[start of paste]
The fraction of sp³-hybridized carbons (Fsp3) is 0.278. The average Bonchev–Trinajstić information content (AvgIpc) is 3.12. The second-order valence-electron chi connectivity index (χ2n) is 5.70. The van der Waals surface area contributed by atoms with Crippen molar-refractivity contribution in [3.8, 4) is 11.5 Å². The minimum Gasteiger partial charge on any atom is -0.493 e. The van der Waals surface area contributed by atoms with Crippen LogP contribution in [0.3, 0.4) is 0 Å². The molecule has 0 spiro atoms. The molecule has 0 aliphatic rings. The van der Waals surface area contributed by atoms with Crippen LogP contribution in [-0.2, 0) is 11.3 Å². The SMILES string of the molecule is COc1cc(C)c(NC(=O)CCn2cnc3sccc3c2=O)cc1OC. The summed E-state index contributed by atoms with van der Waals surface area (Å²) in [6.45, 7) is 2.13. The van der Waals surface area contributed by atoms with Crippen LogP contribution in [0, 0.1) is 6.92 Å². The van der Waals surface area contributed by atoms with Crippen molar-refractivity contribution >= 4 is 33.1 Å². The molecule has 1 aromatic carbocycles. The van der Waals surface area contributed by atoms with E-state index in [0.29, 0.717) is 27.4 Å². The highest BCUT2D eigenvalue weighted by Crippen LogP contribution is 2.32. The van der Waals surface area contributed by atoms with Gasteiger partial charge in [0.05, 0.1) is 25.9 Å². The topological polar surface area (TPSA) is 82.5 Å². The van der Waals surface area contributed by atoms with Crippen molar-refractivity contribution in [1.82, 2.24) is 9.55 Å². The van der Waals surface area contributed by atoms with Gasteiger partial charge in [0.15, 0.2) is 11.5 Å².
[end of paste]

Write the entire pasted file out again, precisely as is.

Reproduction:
The fraction of sp³-hybridized carbons (Fsp3) is 0.278. The average Bonchev–Trinajstić information content (AvgIpc) is 3.12. The second-order valence-electron chi connectivity index (χ2n) is 5.70. The van der Waals surface area contributed by atoms with Crippen molar-refractivity contribution in [3.8, 4) is 11.5 Å². The minimum Gasteiger partial charge on any atom is -0.493 e. The van der Waals surface area contributed by atoms with Crippen LogP contribution in [0.3, 0.4) is 0 Å². The molecule has 0 spiro atoms. The molecule has 0 aliphatic rings. The van der Waals surface area contributed by atoms with Crippen LogP contribution in [-0.2, 0) is 11.3 Å². The SMILES string of the molecule is COc1cc(C)c(NC(=O)CCn2cnc3sccc3c2=O)cc1OC. The summed E-state index contributed by atoms with van der Waals surface area (Å²) in [6.45, 7) is 2.13. The van der Waals surface area contributed by atoms with Crippen LogP contribution in [0, 0.1) is 6.92 Å². The van der Waals surface area contributed by atoms with Crippen molar-refractivity contribution >= 4 is 33.1 Å². The molecule has 1 aromatic carbocycles. The van der Waals surface area contributed by atoms with E-state index in [0.29, 0.717) is 27.4 Å². The highest BCUT2D eigenvalue weighted by Crippen LogP contribution is 2.32. The van der Waals surface area contributed by atoms with Gasteiger partial charge in [0.05, 0.1) is 25.9 Å². The topological polar surface area (TPSA) is 82.5 Å². The van der Waals surface area contributed by atoms with Crippen molar-refractivity contribution in [1.82, 2.24) is 9.55 Å². The van der Waals surface area contributed by atoms with Gasteiger partial charge in [0.15, 0.2) is 11.5 Å².